mods

Mod was very often routed in class. Working class young men who wanted to look super smart when they went out at the weekend and would save for months to buy the right clothes. Add into the mix a carefully selected mix of music, a penchant for drugs to keep them dancing all night and the desire to prove they were not defined by a dreary office job - and you have a template that can be repeated whatever the year.
Where are the youngsters picking up a guitar and screaming songs about the patriarchy in such a compelling way? Why are there not more young people dressing crazy and going mad for their particular brand of music?
Mods have been a free resource for close to twenty years. Mod creators have never gone into development thinking about making a profit, and the main goal has always been to make something cool or interesting to share with people.
A band like iC1s, who sit calmly within the vanguard of the London scene and are rated by the likes of Carl Barat and Alan McGee, possess a lot of the old, natural swagger.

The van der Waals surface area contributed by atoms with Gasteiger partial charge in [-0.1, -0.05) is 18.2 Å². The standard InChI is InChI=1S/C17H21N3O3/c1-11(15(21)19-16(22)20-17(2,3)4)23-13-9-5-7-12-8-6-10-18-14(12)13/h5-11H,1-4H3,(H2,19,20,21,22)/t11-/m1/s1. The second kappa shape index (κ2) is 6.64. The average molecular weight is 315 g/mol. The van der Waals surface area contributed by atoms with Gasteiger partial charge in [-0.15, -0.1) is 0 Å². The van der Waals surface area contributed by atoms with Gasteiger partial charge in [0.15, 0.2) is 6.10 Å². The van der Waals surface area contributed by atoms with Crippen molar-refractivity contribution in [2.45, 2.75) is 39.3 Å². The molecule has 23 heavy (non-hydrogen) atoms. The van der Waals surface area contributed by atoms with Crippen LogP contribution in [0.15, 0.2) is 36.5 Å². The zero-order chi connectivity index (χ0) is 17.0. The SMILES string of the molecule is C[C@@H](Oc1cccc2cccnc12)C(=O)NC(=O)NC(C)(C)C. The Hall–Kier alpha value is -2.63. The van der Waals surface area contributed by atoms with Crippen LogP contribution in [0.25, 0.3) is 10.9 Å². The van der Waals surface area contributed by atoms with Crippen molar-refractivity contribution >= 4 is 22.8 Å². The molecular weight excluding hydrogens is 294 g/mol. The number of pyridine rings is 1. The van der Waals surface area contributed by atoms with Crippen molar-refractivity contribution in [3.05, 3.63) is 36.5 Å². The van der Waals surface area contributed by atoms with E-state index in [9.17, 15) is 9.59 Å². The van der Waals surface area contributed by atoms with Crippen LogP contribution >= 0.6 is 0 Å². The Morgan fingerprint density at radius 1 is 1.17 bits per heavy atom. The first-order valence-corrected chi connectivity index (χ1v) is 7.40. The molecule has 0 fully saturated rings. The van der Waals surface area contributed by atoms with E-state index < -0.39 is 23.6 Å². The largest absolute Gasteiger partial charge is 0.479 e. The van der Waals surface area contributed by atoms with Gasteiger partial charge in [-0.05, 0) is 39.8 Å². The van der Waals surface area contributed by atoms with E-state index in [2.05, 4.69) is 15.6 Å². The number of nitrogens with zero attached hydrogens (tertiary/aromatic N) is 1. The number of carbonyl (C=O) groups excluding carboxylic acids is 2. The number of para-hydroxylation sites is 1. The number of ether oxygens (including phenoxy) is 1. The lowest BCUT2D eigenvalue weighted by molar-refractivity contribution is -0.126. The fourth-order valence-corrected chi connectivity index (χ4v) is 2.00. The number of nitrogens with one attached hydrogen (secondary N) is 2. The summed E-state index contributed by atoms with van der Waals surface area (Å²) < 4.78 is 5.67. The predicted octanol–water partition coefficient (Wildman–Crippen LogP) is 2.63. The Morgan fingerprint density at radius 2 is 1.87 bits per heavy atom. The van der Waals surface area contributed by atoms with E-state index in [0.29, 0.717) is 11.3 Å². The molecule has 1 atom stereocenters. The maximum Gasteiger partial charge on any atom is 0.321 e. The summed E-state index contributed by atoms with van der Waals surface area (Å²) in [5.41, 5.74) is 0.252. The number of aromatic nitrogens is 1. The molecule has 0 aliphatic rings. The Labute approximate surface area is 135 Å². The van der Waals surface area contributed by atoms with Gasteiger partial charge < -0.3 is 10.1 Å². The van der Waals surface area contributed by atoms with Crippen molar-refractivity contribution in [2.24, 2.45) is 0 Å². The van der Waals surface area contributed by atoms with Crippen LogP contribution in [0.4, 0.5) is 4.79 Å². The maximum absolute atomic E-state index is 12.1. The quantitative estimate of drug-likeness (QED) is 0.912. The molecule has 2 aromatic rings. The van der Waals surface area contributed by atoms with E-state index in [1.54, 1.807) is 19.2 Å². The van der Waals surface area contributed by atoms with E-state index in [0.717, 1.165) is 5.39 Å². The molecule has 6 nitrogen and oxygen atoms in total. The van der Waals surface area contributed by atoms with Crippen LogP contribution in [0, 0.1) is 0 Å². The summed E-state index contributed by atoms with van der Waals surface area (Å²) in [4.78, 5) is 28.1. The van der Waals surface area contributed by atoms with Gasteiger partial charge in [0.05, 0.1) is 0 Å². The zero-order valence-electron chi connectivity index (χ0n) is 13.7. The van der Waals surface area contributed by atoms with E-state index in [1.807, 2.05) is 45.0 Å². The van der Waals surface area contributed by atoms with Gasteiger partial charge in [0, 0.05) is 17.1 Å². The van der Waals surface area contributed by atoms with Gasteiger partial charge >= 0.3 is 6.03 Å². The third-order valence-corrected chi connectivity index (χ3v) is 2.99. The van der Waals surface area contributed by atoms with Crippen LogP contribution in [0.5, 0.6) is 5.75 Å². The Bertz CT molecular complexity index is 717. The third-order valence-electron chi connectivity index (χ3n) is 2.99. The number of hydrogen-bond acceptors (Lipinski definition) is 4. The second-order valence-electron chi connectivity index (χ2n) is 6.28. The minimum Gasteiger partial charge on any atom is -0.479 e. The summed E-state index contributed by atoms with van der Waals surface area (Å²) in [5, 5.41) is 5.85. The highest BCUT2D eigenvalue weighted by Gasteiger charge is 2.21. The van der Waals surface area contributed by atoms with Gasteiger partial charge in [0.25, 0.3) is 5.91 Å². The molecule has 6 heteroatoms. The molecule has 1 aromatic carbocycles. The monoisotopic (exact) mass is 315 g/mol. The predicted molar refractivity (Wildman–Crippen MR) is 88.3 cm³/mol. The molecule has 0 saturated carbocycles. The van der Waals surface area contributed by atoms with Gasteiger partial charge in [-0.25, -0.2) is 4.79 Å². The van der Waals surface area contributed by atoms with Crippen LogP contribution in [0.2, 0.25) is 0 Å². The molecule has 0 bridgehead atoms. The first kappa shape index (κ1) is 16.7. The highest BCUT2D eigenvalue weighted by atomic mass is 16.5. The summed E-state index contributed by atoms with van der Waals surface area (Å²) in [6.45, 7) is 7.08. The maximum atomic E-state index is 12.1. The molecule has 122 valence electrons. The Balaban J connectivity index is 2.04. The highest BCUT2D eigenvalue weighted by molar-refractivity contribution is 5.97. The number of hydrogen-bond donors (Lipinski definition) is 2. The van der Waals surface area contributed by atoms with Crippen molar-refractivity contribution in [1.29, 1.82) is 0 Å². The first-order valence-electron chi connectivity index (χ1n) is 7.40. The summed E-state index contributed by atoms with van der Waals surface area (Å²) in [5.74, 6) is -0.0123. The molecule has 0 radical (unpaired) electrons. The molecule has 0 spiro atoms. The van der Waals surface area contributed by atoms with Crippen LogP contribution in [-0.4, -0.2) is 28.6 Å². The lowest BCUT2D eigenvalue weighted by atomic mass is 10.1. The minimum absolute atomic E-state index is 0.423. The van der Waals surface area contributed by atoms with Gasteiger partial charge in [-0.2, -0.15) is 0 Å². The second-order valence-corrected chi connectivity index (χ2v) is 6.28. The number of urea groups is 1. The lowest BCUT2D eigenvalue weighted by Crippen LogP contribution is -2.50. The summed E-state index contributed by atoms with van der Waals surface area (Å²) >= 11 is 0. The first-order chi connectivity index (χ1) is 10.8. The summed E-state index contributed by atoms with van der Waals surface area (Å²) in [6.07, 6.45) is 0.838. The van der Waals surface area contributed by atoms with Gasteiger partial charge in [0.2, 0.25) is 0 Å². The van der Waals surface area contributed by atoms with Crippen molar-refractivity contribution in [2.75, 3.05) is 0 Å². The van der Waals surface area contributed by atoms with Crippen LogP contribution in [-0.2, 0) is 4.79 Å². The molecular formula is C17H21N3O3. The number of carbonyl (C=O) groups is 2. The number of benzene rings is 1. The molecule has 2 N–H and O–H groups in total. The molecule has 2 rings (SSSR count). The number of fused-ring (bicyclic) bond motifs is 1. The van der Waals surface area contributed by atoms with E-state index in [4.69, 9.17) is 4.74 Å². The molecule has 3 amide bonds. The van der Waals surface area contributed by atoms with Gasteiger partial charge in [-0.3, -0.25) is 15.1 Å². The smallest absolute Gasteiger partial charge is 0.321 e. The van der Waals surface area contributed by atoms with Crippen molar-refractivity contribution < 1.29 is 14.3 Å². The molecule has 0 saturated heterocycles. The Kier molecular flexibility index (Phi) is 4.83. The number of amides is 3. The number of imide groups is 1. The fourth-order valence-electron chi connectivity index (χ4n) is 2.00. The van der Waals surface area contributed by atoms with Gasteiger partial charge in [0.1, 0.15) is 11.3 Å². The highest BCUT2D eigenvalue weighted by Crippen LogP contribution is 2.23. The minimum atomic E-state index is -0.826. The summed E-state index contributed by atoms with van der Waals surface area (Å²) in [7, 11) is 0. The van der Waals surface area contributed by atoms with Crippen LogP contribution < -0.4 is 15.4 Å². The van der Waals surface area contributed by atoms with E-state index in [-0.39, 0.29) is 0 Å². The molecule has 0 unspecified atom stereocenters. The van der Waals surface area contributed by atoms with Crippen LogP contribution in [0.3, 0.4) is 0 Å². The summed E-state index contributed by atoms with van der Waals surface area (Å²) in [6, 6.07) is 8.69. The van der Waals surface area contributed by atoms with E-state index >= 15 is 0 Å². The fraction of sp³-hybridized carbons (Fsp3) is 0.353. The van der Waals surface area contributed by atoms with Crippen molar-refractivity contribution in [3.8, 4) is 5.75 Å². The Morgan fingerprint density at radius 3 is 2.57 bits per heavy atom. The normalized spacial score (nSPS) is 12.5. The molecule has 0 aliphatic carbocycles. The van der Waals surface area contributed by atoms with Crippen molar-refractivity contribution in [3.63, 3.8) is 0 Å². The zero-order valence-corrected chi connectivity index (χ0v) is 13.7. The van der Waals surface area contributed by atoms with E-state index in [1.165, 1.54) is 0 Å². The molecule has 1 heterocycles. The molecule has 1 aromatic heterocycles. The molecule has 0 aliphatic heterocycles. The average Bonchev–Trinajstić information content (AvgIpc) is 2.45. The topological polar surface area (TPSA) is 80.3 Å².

Things have changed in the world of publishing and the literary festival is now perhaps the only means by which the industry at large can bridge the ever-widening gap between the writer and his reading public.
While informed by the likes of Bacharach, Bolan and The Animals - as heard on The Moons' Jan 'Stan' Kybert-produced album Fables Of History (2012) - Crofts has taken a pop classicism and updated it without having mired himself in the black hole of revivalism.
'No political or cultural figurehead has ever come up with the phrase "a British dream", so Mod appeals to me politically because it's the closest we've ever come to having an American Dream.' So says Richard Weight, author of Mod: A Very British Style.
Minchella learned the business the hard way - perhaps the best way - on the pub circuit, playing professionally for the first time in 1987, two years before the golden break with Ocean Colour Scene.
He's a strange brew, at once funny, then turning on a dime, as serious as a prophet. Born in Belfast in 1963, Michael Smiley grew up in a cultural atmosphere which fed his ire, and ultimately, his humour.
'We're a gigging band in Scotland,' Andy Clucas tells me. 'We started as an acoustic band back in the winter of 2007, and a lot of people told us we had a Dexys [Midnight Runners] sound, probably because our sound is...eclectic.'